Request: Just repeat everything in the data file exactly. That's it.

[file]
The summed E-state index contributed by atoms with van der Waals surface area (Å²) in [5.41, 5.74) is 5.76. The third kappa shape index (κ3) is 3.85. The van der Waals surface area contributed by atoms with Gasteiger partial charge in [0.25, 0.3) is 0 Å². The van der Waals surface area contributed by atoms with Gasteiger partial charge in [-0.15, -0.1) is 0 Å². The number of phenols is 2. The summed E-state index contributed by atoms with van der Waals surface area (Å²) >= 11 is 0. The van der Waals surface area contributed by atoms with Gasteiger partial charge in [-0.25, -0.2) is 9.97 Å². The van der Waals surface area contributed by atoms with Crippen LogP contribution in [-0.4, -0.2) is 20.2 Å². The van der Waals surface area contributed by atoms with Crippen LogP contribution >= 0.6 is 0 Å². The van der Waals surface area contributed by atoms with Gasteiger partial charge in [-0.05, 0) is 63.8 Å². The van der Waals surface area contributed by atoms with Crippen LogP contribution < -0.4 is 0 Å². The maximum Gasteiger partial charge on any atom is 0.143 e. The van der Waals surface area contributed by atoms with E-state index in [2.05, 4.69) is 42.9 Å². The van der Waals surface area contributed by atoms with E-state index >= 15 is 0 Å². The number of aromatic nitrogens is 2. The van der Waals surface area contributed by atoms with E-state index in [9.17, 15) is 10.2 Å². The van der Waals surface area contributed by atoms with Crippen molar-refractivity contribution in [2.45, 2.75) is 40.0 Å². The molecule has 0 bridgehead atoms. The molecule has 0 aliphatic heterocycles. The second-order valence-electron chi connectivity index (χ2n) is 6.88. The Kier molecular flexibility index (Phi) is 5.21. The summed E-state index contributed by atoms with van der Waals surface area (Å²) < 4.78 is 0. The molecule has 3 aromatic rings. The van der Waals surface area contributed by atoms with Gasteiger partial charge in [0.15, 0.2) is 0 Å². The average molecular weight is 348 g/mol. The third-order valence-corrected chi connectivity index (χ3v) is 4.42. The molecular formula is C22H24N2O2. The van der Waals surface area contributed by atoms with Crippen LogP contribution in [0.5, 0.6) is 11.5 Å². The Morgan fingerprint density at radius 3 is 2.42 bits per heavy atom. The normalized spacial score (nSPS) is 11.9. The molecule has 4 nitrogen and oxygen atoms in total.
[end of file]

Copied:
The summed E-state index contributed by atoms with van der Waals surface area (Å²) in [5.41, 5.74) is 5.76. The third kappa shape index (κ3) is 3.85. The van der Waals surface area contributed by atoms with Gasteiger partial charge in [0.25, 0.3) is 0 Å². The van der Waals surface area contributed by atoms with Gasteiger partial charge in [-0.15, -0.1) is 0 Å². The number of phenols is 2. The summed E-state index contributed by atoms with van der Waals surface area (Å²) >= 11 is 0. The van der Waals surface area contributed by atoms with Gasteiger partial charge in [-0.25, -0.2) is 9.97 Å². The van der Waals surface area contributed by atoms with Crippen LogP contribution in [-0.4, -0.2) is 20.2 Å². The van der Waals surface area contributed by atoms with Crippen LogP contribution >= 0.6 is 0 Å². The van der Waals surface area contributed by atoms with Gasteiger partial charge in [-0.05, 0) is 63.8 Å². The van der Waals surface area contributed by atoms with Crippen LogP contribution < -0.4 is 0 Å². The maximum Gasteiger partial charge on any atom is 0.143 e. The van der Waals surface area contributed by atoms with E-state index in [2.05, 4.69) is 42.9 Å². The van der Waals surface area contributed by atoms with E-state index >= 15 is 0 Å². The number of aromatic nitrogens is 2. The van der Waals surface area contributed by atoms with E-state index in [9.17, 15) is 10.2 Å². The van der Waals surface area contributed by atoms with Crippen molar-refractivity contribution in [2.45, 2.75) is 40.0 Å². The molecule has 0 bridgehead atoms. The molecule has 0 aliphatic heterocycles. The second-order valence-electron chi connectivity index (χ2n) is 6.88. The Kier molecular flexibility index (Phi) is 5.21. The summed E-state index contributed by atoms with van der Waals surface area (Å²) < 4.78 is 0. The molecule has 3 aromatic rings. The van der Waals surface area contributed by atoms with Gasteiger partial charge in [0.15, 0.2) is 0 Å². The average molecular weight is 348 g/mol. The third-order valence-corrected chi connectivity index (χ3v) is 4.42. The molecular formula is C22H24N2O2. The van der Waals surface area contributed by atoms with Crippen LogP contribution in [0.5, 0.6) is 11.5 Å². The Morgan fingerprint density at radius 3 is 2.42 bits per heavy atom. The normalized spacial score (nSPS) is 11.9. The molecule has 4 nitrogen and oxygen atoms in total.